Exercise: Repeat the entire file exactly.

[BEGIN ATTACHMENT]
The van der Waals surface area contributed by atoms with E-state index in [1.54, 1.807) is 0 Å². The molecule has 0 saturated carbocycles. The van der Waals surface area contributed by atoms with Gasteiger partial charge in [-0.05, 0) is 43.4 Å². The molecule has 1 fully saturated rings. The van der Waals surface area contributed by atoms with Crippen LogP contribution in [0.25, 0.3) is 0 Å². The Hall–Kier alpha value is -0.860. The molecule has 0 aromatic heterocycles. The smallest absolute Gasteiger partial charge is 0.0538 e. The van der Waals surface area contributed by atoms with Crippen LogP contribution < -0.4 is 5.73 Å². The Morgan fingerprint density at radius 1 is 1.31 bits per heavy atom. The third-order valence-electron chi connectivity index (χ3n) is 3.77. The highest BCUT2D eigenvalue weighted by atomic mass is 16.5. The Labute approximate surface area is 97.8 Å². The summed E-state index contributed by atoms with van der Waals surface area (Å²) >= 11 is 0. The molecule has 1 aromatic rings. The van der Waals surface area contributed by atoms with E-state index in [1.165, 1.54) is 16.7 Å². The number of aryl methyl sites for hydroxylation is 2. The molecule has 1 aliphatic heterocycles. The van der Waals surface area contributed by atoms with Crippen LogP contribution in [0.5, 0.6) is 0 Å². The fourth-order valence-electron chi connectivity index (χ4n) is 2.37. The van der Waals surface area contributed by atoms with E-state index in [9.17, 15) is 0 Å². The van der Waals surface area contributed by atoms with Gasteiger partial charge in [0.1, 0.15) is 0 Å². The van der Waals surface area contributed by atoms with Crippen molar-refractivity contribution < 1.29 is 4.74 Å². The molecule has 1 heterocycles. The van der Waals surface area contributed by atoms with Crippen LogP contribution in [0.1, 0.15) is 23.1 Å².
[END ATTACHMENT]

The van der Waals surface area contributed by atoms with E-state index in [1.54, 1.807) is 0 Å². The molecule has 0 saturated carbocycles. The van der Waals surface area contributed by atoms with Gasteiger partial charge in [-0.05, 0) is 43.4 Å². The molecule has 1 fully saturated rings. The van der Waals surface area contributed by atoms with Crippen LogP contribution in [0.25, 0.3) is 0 Å². The Hall–Kier alpha value is -0.860. The molecule has 0 aromatic heterocycles. The smallest absolute Gasteiger partial charge is 0.0538 e. The van der Waals surface area contributed by atoms with Crippen LogP contribution < -0.4 is 5.73 Å². The Morgan fingerprint density at radius 1 is 1.31 bits per heavy atom. The third-order valence-electron chi connectivity index (χ3n) is 3.77. The highest BCUT2D eigenvalue weighted by atomic mass is 16.5. The Labute approximate surface area is 97.8 Å². The summed E-state index contributed by atoms with van der Waals surface area (Å²) >= 11 is 0. The molecule has 1 aromatic rings. The van der Waals surface area contributed by atoms with E-state index in [1.165, 1.54) is 16.7 Å². The number of aryl methyl sites for hydroxylation is 2. The molecule has 1 aliphatic heterocycles. The van der Waals surface area contributed by atoms with Crippen LogP contribution in [0.5, 0.6) is 0 Å². The fourth-order valence-electron chi connectivity index (χ4n) is 2.37. The van der Waals surface area contributed by atoms with E-state index in [9.17, 15) is 0 Å². The van der Waals surface area contributed by atoms with Gasteiger partial charge in [0.1, 0.15) is 0 Å². The van der Waals surface area contributed by atoms with Crippen molar-refractivity contribution < 1.29 is 4.74 Å². The molecule has 1 heterocycles. The van der Waals surface area contributed by atoms with Crippen LogP contribution in [0.1, 0.15) is 23.1 Å².